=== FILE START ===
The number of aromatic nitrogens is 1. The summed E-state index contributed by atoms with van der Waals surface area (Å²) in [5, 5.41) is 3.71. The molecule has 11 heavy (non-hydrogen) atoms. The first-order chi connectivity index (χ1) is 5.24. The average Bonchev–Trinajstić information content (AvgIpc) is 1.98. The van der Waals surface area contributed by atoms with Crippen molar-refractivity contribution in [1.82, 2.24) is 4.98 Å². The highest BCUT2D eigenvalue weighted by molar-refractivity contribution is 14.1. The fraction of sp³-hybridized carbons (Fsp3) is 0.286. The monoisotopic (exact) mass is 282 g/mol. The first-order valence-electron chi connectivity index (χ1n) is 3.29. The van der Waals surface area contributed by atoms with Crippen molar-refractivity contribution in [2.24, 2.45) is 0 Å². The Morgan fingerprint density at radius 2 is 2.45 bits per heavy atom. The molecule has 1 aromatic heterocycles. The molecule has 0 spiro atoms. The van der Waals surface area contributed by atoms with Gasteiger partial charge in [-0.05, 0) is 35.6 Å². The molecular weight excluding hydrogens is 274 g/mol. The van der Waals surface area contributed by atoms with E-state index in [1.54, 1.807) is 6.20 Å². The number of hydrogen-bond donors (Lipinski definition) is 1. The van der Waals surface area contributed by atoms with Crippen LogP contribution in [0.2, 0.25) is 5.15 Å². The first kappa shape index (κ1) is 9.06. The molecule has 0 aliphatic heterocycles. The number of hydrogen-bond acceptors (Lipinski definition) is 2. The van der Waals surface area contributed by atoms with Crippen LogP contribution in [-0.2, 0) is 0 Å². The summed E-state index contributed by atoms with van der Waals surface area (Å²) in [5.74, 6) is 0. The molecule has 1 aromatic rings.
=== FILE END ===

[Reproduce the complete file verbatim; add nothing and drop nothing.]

The number of aromatic nitrogens is 1. The summed E-state index contributed by atoms with van der Waals surface area (Å²) in [5, 5.41) is 3.71. The molecule has 11 heavy (non-hydrogen) atoms. The first-order chi connectivity index (χ1) is 5.24. The average Bonchev–Trinajstić information content (AvgIpc) is 1.98. The van der Waals surface area contributed by atoms with Crippen molar-refractivity contribution in [1.82, 2.24) is 4.98 Å². The highest BCUT2D eigenvalue weighted by molar-refractivity contribution is 14.1. The fraction of sp³-hybridized carbons (Fsp3) is 0.286. The monoisotopic (exact) mass is 282 g/mol. The first-order valence-electron chi connectivity index (χ1n) is 3.29. The van der Waals surface area contributed by atoms with Crippen molar-refractivity contribution in [2.24, 2.45) is 0 Å². The Morgan fingerprint density at radius 2 is 2.45 bits per heavy atom. The molecule has 1 aromatic heterocycles. The molecule has 0 spiro atoms. The van der Waals surface area contributed by atoms with Gasteiger partial charge in [-0.05, 0) is 35.6 Å². The molecular weight excluding hydrogens is 274 g/mol. The van der Waals surface area contributed by atoms with E-state index in [1.54, 1.807) is 6.20 Å². The number of hydrogen-bond donors (Lipinski definition) is 1. The van der Waals surface area contributed by atoms with Crippen LogP contribution in [0.2, 0.25) is 5.15 Å². The first kappa shape index (κ1) is 9.06. The molecule has 0 aliphatic heterocycles. The number of hydrogen-bond acceptors (Lipinski definition) is 2. The van der Waals surface area contributed by atoms with Crippen LogP contribution in [-0.2, 0) is 0 Å². The summed E-state index contributed by atoms with van der Waals surface area (Å²) in [5.74, 6) is 0. The molecule has 1 aromatic rings.